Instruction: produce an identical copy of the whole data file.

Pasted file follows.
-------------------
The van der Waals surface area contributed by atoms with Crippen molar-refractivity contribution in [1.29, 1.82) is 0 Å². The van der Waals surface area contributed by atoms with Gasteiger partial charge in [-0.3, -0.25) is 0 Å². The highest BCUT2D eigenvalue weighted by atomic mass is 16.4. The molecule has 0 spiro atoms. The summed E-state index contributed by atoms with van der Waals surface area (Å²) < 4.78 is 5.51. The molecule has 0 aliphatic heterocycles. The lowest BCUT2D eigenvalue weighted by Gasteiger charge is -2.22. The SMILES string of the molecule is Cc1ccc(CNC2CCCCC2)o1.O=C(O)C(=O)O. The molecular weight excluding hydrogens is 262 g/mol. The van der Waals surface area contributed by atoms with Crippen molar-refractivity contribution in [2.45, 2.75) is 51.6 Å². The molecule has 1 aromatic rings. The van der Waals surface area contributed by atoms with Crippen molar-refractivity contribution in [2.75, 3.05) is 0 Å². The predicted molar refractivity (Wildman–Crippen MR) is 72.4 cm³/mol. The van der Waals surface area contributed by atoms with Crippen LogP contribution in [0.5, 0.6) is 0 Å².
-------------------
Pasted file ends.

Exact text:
The van der Waals surface area contributed by atoms with Crippen molar-refractivity contribution in [1.29, 1.82) is 0 Å². The van der Waals surface area contributed by atoms with Gasteiger partial charge in [-0.3, -0.25) is 0 Å². The highest BCUT2D eigenvalue weighted by atomic mass is 16.4. The molecule has 0 spiro atoms. The summed E-state index contributed by atoms with van der Waals surface area (Å²) < 4.78 is 5.51. The molecule has 0 aliphatic heterocycles. The lowest BCUT2D eigenvalue weighted by Gasteiger charge is -2.22. The SMILES string of the molecule is Cc1ccc(CNC2CCCCC2)o1.O=C(O)C(=O)O. The molecular weight excluding hydrogens is 262 g/mol. The van der Waals surface area contributed by atoms with Crippen molar-refractivity contribution in [2.45, 2.75) is 51.6 Å². The molecule has 1 aromatic rings. The van der Waals surface area contributed by atoms with Crippen molar-refractivity contribution in [2.75, 3.05) is 0 Å². The predicted molar refractivity (Wildman–Crippen MR) is 72.4 cm³/mol. The van der Waals surface area contributed by atoms with Crippen LogP contribution in [0.5, 0.6) is 0 Å².